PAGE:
Pack Leadership: Experimenting

Posted on July 12, 2010


Back around the end of June, I wrote a post about taking my dogs back to basics. I walked them, on leash, in a park we don’t visit often. That made a difference in their off-leash behavior the next day.

Since then, I’ve continued that. On Saturday, I take the dogs to a park we haven’t visited in awhile, and walk them on-leash. On Sunday, I take them to Grandview Park and walk them off-leash. So far, my experiment is a big success.

Of course, I don’t tell my dogs that I’m experimenting with how I affect their behavior. I stay calm and assertive, and I just do it. They don’t know or care that I’m experimenting. When my experiments work, they are delighted. Dogs love it when communication works. They desperately want to understand what we want them to do. When we communicate that clearly, they love it.

I’ve experimented with teams at work – even teams that I didn’t manage. The difference was, I told them. I said, “I want to try something new,” or, “Let’s try something different.” I made it clear why I wanted to experiment, and that we would adopt the experiment as our new process only if it worked better for everyone.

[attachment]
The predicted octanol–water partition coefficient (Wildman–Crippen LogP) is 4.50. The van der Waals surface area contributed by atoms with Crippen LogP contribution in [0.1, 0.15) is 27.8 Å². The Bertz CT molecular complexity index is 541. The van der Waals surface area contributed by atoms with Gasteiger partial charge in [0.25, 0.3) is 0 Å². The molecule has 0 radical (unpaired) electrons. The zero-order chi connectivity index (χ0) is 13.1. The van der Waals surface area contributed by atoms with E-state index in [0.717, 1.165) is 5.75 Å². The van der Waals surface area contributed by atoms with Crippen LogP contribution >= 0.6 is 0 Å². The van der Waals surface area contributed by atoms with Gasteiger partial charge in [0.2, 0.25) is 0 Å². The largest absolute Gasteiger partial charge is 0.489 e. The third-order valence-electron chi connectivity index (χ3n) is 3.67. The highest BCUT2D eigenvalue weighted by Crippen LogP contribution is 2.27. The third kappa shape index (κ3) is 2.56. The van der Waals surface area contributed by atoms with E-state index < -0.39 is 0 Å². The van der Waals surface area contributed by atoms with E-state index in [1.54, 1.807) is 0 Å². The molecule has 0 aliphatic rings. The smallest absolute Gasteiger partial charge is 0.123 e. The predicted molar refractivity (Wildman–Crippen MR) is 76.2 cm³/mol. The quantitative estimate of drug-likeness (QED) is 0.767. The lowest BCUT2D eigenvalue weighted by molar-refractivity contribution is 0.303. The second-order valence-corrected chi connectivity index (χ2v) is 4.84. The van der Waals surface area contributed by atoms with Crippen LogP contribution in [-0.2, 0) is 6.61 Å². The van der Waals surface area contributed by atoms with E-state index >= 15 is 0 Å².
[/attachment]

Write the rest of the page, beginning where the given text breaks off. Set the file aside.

Experimentation is a way to innovate. It’s a way to improve processes. It’s a method for communicating that you’re open to new ideas, from anyone. Don’t mandate the experiment. Do get buy-in from everyone involved.

On another note…

My scraped up leg


I was watching Kai approach some dogs in the park, and trying to get Rustle to follow us. I was twisting left and right, trying to watch both dogs.  Kai seemed fine. The other dogs seemed fine – but I don’t trust Cocker Spaniels or Chihuahuas, especially when their owner is listening to her MP3 player while throwing a ball for her Lab. Rustle seemed determined to follow a scent behind a screen of brush. I wanted him to see where we were going. Once he knew that, he could make up his own mind about whether to follow me or go all the way around.

My right foot rolled on an uneven surface and I fell. I was wearing shorts. You can see the results just to the left. I stayed calm and assertive enough that the dogs didn’t even notice – after all, it wasn’t their fault. I immediately saw the humor in running a 5K race injury free one day and walking the dogs and hurting myself the next.

Does that mean my experiment failed this week? Heck no. The dogs were better behaved than ever. Experimenting is totally worthwhile. I’m just clumsy sometimes.